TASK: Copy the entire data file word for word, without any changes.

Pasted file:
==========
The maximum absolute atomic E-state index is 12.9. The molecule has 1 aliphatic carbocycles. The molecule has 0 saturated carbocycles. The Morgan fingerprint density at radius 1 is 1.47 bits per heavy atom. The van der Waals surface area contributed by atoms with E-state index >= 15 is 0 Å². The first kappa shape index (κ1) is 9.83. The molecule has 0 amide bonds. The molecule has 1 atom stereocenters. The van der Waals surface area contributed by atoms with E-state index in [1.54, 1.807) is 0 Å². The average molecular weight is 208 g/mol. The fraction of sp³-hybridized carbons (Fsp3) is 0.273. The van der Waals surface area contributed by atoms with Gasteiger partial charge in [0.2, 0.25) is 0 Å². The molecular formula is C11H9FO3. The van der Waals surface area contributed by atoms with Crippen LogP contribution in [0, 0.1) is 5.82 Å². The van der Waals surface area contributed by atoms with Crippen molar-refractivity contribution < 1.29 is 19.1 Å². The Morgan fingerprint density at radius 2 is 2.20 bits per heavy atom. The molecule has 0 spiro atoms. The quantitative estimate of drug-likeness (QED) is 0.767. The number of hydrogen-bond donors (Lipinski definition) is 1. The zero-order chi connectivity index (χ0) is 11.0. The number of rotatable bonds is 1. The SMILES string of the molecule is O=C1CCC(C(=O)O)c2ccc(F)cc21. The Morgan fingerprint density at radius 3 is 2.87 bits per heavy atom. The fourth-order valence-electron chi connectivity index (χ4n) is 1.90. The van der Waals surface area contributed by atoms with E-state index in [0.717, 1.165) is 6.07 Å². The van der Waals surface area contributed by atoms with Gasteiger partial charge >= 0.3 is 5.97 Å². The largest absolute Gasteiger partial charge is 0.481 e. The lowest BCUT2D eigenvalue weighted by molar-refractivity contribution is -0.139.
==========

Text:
The maximum absolute atomic E-state index is 12.9. The molecule has 1 aliphatic carbocycles. The molecule has 0 saturated carbocycles. The Morgan fingerprint density at radius 1 is 1.47 bits per heavy atom. The van der Waals surface area contributed by atoms with E-state index >= 15 is 0 Å². The first kappa shape index (κ1) is 9.83. The molecule has 0 amide bonds. The molecule has 1 atom stereocenters. The van der Waals surface area contributed by atoms with E-state index in [1.54, 1.807) is 0 Å². The average molecular weight is 208 g/mol. The fraction of sp³-hybridized carbons (Fsp3) is 0.273. The van der Waals surface area contributed by atoms with Gasteiger partial charge in [0.2, 0.25) is 0 Å². The molecular formula is C11H9FO3. The van der Waals surface area contributed by atoms with Crippen LogP contribution in [0, 0.1) is 5.82 Å². The van der Waals surface area contributed by atoms with Crippen molar-refractivity contribution < 1.29 is 19.1 Å². The Morgan fingerprint density at radius 2 is 2.20 bits per heavy atom. The molecule has 0 spiro atoms. The quantitative estimate of drug-likeness (QED) is 0.767. The number of hydrogen-bond donors (Lipinski definition) is 1. The zero-order chi connectivity index (χ0) is 11.0. The number of rotatable bonds is 1. The SMILES string of the molecule is O=C1CCC(C(=O)O)c2ccc(F)cc21. The Morgan fingerprint density at radius 3 is 2.87 bits per heavy atom. The fourth-order valence-electron chi connectivity index (χ4n) is 1.90. The van der Waals surface area contributed by atoms with E-state index in [0.717, 1.165) is 6.07 Å². The van der Waals surface area contributed by atoms with Gasteiger partial charge >= 0.3 is 5.97 Å². The largest absolute Gasteiger partial charge is 0.481 e. The lowest BCUT2D eigenvalue weighted by molar-refractivity contribution is -0.139.